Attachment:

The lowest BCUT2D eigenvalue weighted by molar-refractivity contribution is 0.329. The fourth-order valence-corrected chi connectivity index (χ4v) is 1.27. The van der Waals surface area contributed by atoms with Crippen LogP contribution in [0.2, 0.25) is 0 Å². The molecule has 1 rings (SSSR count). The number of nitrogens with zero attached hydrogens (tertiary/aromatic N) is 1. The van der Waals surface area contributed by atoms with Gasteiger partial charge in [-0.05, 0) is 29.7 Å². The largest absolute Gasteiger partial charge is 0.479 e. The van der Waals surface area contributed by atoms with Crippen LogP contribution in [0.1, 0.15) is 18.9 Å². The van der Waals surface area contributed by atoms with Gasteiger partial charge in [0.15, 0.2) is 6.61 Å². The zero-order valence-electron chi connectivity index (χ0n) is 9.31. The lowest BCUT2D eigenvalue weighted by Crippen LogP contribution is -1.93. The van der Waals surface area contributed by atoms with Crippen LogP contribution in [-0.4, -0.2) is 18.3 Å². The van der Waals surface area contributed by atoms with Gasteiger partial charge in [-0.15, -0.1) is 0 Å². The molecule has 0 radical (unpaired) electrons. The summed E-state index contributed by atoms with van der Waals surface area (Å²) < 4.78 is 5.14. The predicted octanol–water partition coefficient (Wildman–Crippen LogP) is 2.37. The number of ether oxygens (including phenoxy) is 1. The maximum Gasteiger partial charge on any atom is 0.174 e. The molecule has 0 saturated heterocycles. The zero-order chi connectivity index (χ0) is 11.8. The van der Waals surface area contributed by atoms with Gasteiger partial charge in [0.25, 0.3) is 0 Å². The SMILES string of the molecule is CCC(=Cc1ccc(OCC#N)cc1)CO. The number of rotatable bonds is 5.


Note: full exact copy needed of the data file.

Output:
The lowest BCUT2D eigenvalue weighted by molar-refractivity contribution is 0.329. The fourth-order valence-corrected chi connectivity index (χ4v) is 1.27. The van der Waals surface area contributed by atoms with Crippen LogP contribution in [0.2, 0.25) is 0 Å². The molecule has 1 rings (SSSR count). The number of nitrogens with zero attached hydrogens (tertiary/aromatic N) is 1. The van der Waals surface area contributed by atoms with Gasteiger partial charge in [-0.05, 0) is 29.7 Å². The largest absolute Gasteiger partial charge is 0.479 e. The van der Waals surface area contributed by atoms with Crippen LogP contribution in [0.1, 0.15) is 18.9 Å². The van der Waals surface area contributed by atoms with Gasteiger partial charge in [0.15, 0.2) is 6.61 Å². The zero-order valence-electron chi connectivity index (χ0n) is 9.31. The lowest BCUT2D eigenvalue weighted by Crippen LogP contribution is -1.93. The van der Waals surface area contributed by atoms with Crippen LogP contribution in [-0.4, -0.2) is 18.3 Å². The van der Waals surface area contributed by atoms with Gasteiger partial charge in [-0.15, -0.1) is 0 Å². The molecule has 0 radical (unpaired) electrons. The summed E-state index contributed by atoms with van der Waals surface area (Å²) < 4.78 is 5.14. The predicted octanol–water partition coefficient (Wildman–Crippen LogP) is 2.37. The number of ether oxygens (including phenoxy) is 1. The maximum Gasteiger partial charge on any atom is 0.174 e. The molecule has 0 saturated heterocycles. The zero-order chi connectivity index (χ0) is 11.8. The van der Waals surface area contributed by atoms with Gasteiger partial charge in [0.25, 0.3) is 0 Å². The SMILES string of the molecule is CCC(=Cc1ccc(OCC#N)cc1)CO. The number of rotatable bonds is 5.